Did some measuring last night. So, my 9-tray Excalibur holds about 10 pounds (before coring and paring) of apples so, if I do a 2-shift drying schedule, which is easy enough for me being at-home (load it before breakfast, run during the day till 7ish, then run a new load overnight) I can process a bushel every 2-2.5 days. This is fast enough that next year I think I'll target which varieties we end up liking best dry and skipping drying other varieties when we pick. So far I think it's McIntosh. Cortlands stay kind of meaty dry, which is nice for being filling, but apples lose a lot of tartness when drying, so a tart-sweet like Cortland isn't necessarily best choice for drying IMO. Though of course they make phenomenal sauce and baked goods.

I experimented with overlapping slices. They work pretty well but the processing time is just enough longer that it interferes with my 2-shift schedule. It's also harder to have my kids help lay the slices, as it's harder for them to understand what's enough overlap but not TOO much. I don't mind the slices sticking to each other.

Still need to try apple butter. Slow cooker is occupied with making soup stock right now.
Presenter at Camp Mustache Canada 2017

Read my urban homesteading adventures here: http://forum.mrmoneymustache.com/journals/let's-try-this-one-more-time/

“The greatest change we need to make is from consumption to production, even if on a small scale, in our own gardens. If only 10% of us do this, there is enough for everyone. Hence the futility of revolutionaries who have no gardens, who depend on the very system they attack, and who produce words and bullets, not food and shelter.” - Bill Mollison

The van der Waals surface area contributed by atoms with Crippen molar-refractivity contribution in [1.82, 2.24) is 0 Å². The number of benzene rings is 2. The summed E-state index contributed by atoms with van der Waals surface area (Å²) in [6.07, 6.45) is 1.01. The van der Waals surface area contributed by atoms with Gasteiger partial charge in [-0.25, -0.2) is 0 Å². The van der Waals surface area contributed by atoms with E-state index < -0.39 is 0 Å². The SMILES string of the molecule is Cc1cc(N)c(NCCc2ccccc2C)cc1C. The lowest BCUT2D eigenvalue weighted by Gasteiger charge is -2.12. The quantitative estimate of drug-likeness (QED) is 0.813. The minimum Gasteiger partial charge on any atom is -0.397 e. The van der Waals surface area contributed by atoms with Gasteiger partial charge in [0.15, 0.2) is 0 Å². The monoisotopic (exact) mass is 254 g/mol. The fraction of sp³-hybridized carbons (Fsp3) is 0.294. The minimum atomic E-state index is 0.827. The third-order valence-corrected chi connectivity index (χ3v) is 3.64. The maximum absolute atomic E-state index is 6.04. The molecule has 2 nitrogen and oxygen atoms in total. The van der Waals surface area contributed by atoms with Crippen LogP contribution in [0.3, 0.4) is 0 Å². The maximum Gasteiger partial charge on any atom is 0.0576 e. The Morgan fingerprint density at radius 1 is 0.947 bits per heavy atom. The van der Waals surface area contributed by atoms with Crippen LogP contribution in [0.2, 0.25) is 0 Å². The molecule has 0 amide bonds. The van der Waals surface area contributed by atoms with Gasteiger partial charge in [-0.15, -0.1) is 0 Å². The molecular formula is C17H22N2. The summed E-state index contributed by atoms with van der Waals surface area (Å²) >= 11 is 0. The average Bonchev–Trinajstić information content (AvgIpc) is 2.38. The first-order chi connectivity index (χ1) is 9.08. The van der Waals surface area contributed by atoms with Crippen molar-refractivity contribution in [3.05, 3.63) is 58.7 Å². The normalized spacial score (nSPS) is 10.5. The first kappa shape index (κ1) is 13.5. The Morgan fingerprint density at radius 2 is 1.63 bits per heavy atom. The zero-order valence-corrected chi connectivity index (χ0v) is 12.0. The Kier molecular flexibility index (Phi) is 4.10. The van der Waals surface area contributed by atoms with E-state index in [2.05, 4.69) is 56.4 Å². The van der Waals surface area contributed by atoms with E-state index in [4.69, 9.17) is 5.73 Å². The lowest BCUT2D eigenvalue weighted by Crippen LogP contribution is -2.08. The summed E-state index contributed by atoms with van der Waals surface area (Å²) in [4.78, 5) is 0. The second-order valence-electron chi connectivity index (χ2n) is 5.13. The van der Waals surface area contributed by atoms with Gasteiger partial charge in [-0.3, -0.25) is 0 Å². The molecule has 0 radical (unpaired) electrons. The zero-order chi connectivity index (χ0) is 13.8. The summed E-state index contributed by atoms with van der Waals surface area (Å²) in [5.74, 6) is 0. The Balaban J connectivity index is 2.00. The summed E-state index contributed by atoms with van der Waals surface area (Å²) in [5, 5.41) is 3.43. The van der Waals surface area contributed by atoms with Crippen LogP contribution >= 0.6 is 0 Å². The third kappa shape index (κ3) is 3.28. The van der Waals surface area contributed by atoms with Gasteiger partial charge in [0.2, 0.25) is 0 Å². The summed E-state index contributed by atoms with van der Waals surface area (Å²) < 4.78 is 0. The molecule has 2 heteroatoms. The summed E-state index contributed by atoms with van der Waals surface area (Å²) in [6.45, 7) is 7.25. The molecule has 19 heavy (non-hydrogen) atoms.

Penny Lane

  • Stubble
  • **
  • Posts: 216
Re: Preserving the Harvest A-to-Z (WIP)
« Reply #63 on: October 04, 2015, 07:45:08 AM »
I spent part of the weekend preserving (and part shoveling out the chicken coop).

  --3 containers of tomato corn bean sauce with herbs, frozen as I don't pressure can
  --6 more pint bags of greens, blanched briefly and frozen, kales and mustard greens
  --pesto without the cheese, which will be added if needed.  I now tend to freeze this in a bag and saw off what I need.
  --several bags of small Seckel pears to the fridge
  --several bunches of lemon verbena ( for tea) and sage, tied together and hung from my wooden clothes dryer.  I will crumble these and store in glass jars in the dark.

The garden is still yielding leeks, kales, mustard greens, arugula ( no flea beetles this time of year!), brussel sprouts, and still herbs.  Relieved tomato season is over!

Thegoblinchief

  • Walrus Stache
  • *******
  • Posts: 6664
  • Age: 32
  • Location: SE WI
  • Voluntarist sheepdog
    • The Goblin Chief
Re: Preserving the Harvest A-to-Z (WIP)
« Reply #64 on: October 04, 2015, 07:59:47 AM »
Making my first batch of apple butter right now. Tastes phenomenal after an overnight in the slow cooker. Just waiting for the canning kettle to come up to temperature :)

Used less sugar than called for. Spiced it with cinnamon and nutmeg. Don't have any allspice or dry ginger, and wasn't sure how fresh ginger would work in the recipe.

Think I'm going to make the bourbon ginger pears from Erica's book later in the week after we go to the orchard.
Presenter at Camp Mustache Canada 2017

Read my urban homesteading adventures here: http://forum.mrmoneymustache.com/journals/let's-try-this-one-more-time/

“The greatest change we need to make is from consumption to production, even if on a small scale, in our own gardens. If only 10% of us do this, there is enough for everyone. Hence the futility of revolutionaries who have no gardens, who depend on the very system they attack, and who produce words and bullets, not food and shelter.” - Bill Mollison

Erica/NWEdible

  • Pencil Stache